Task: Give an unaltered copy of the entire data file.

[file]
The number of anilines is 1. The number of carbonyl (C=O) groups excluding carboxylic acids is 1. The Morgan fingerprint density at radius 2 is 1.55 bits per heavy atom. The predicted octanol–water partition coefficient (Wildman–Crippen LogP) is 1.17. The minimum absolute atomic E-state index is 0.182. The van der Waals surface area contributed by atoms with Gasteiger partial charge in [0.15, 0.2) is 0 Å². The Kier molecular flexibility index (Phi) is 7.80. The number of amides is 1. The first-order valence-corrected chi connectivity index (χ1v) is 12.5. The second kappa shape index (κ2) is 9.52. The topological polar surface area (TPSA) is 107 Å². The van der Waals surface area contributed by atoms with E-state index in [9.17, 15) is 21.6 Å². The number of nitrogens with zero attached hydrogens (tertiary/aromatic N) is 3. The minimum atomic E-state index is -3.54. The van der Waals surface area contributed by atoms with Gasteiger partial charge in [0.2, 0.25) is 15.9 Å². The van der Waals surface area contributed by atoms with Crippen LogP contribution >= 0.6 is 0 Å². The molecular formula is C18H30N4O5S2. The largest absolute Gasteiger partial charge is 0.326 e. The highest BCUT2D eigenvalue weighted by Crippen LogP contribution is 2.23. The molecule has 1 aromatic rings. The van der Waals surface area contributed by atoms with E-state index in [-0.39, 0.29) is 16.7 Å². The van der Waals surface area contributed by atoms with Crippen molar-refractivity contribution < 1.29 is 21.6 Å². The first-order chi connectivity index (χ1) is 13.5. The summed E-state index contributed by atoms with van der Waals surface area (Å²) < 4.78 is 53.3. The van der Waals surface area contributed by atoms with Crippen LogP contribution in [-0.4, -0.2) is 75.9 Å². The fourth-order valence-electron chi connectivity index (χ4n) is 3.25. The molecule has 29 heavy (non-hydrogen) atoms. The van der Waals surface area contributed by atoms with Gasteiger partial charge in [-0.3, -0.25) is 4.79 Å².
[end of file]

The number of anilines is 1. The number of carbonyl (C=O) groups excluding carboxylic acids is 1. The Morgan fingerprint density at radius 2 is 1.55 bits per heavy atom. The predicted octanol–water partition coefficient (Wildman–Crippen LogP) is 1.17. The minimum absolute atomic E-state index is 0.182. The van der Waals surface area contributed by atoms with Gasteiger partial charge in [0.15, 0.2) is 0 Å². The Kier molecular flexibility index (Phi) is 7.80. The number of amides is 1. The first-order valence-corrected chi connectivity index (χ1v) is 12.5. The second kappa shape index (κ2) is 9.52. The topological polar surface area (TPSA) is 107 Å². The van der Waals surface area contributed by atoms with E-state index in [9.17, 15) is 21.6 Å². The number of nitrogens with zero attached hydrogens (tertiary/aromatic N) is 3. The minimum atomic E-state index is -3.54. The van der Waals surface area contributed by atoms with Gasteiger partial charge in [0.2, 0.25) is 15.9 Å². The van der Waals surface area contributed by atoms with Crippen LogP contribution >= 0.6 is 0 Å². The molecular formula is C18H30N4O5S2. The largest absolute Gasteiger partial charge is 0.326 e. The highest BCUT2D eigenvalue weighted by Crippen LogP contribution is 2.23. The molecule has 1 aromatic rings. The van der Waals surface area contributed by atoms with E-state index in [-0.39, 0.29) is 16.7 Å². The van der Waals surface area contributed by atoms with Crippen molar-refractivity contribution < 1.29 is 21.6 Å². The first-order chi connectivity index (χ1) is 13.5. The summed E-state index contributed by atoms with van der Waals surface area (Å²) < 4.78 is 53.3. The van der Waals surface area contributed by atoms with Crippen LogP contribution in [-0.4, -0.2) is 75.9 Å². The fourth-order valence-electron chi connectivity index (χ4n) is 3.25. The molecule has 29 heavy (non-hydrogen) atoms. The van der Waals surface area contributed by atoms with Gasteiger partial charge in [-0.3, -0.25) is 4.79 Å².